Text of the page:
East Adams, or State Road. Some of the first settlers of the town made homes in this locality, many coming prior to 1805, and some in 1801. Among these were the Heath, Grommon, Loveland, Truman, Harris, and Talcott families, representatives of which yet remain near the place where their sturdy ancestors first broke the solemn quiet of the forest wild. In later years the Davis family settled in this neighborhood, and one of the sons, Joseph, built a store at the corners, where he was in trade a number of years. The house yet stands among the cluster of buildings which have since been erected.
Farther north, near the Watertown line, Daniel Talcott “built a tavern at an early day, dedicating it to good cheer by enclosing a demijohn of good whisky in the gable of the house. It had the reputation far and wide of never being out of what was considered, if not a necessary of life, a creature comfort well-nigh indispensable. The house has become a quiet farm dwelling, but the bottle of liquor remains as placed by the good-nature builder.
At this place Union Post-office was established February, 1827, with E. M. Howard first postmaster. The name was afterwards changed to Appling, and D. M. G. Howard appointed postmaster. It was discontinued about 1840.
Adams Baptist Church
Adams Baptist Church was formed at the house of David Grommon, in September, 1802, and on October 13, 1805, the Lord’s Supper was first administered. In June, 1806, Elder Timothy Heath was employed, and meetings were for some time held at his house and barn; and December 14, 1824, a society was formed, with Daniel Tallcott, Jacob Heath, and Asa Lewis trustees. In the same year a church was built one mile from Adams Centre, on the State road, and in 1838 their present church was erected, at a cost of about S3000. Timothy Heath, Joshua Freeman, Charles Clark, Thomas Bright, J. T. Temple, John L. Bishop, E. E. Williams, Alvah Freeman, William Garnett, C. W. Babcock, James M. Beeman, Moses Barker, and E. P. Weed have been pastors since the formation of the church. Several notable revivals have been enjoyed, which largely augmented the membership. At present it numbers 230. The church has been renovated and repaired, being now in fair condition. The sittings number 500. A Sabbath-school was organized about 1825, which at present has 110 members. V. Webster Heath is superintendent.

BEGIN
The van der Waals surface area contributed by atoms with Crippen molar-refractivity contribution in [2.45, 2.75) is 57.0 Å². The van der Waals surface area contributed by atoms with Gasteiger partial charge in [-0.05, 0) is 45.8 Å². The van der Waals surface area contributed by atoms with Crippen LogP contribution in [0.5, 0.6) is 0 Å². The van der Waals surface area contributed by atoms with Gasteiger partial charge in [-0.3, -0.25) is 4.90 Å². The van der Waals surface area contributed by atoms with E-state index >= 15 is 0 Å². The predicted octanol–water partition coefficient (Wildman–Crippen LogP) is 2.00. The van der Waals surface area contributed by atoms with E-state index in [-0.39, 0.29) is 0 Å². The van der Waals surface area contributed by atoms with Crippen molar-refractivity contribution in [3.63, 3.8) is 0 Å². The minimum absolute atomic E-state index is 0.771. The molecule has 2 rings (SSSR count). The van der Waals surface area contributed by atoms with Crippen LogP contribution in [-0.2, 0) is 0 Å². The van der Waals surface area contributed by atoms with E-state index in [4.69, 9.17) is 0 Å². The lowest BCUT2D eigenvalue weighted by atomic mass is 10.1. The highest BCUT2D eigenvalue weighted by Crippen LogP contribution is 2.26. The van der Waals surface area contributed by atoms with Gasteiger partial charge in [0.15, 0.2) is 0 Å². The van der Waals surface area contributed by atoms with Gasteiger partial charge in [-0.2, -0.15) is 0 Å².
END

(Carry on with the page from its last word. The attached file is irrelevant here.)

The State Road Cemetery
The State Road Cemetery is controlled by an association formed for this purpose in 1868, when William Fuller, Royal Fuller, R. J. Hill, Daniel Fox, George Hall, D. S. Loveland, Simeon Loveland, Lyman Heath, and R. W. Phelps were chosen trustees. This board secured half an acre of ground which had been donated to the Baptist Society by Elijah Harris in 1835, and which had been used for burial purposes since that period. Subsequent additions have been made until its area comprises 3½ acres, which has been neatly enclosed and otherwise improved. Richard Otis was the first person interred, Oct. 18, 1824. The total number interred is 975. The present officers are: President, R. Fuller; Secretary, D. S. Loveland; Trustees, William Fuller, Royal Fuller, R. J. Hill, John Snell, Daniel Fox, Linus Loveland, D. S. Loveland, William Oatman, and B. P. Harrington.
Source: Durant, Samuel W. and Henry B. Peirce. History of Jefferson County, New York, With Illustrations and Biographical Sketches of Some of its Prominent Men and Pioneers. Philadelphia: L.H. Everts & Co., 1878. p 248.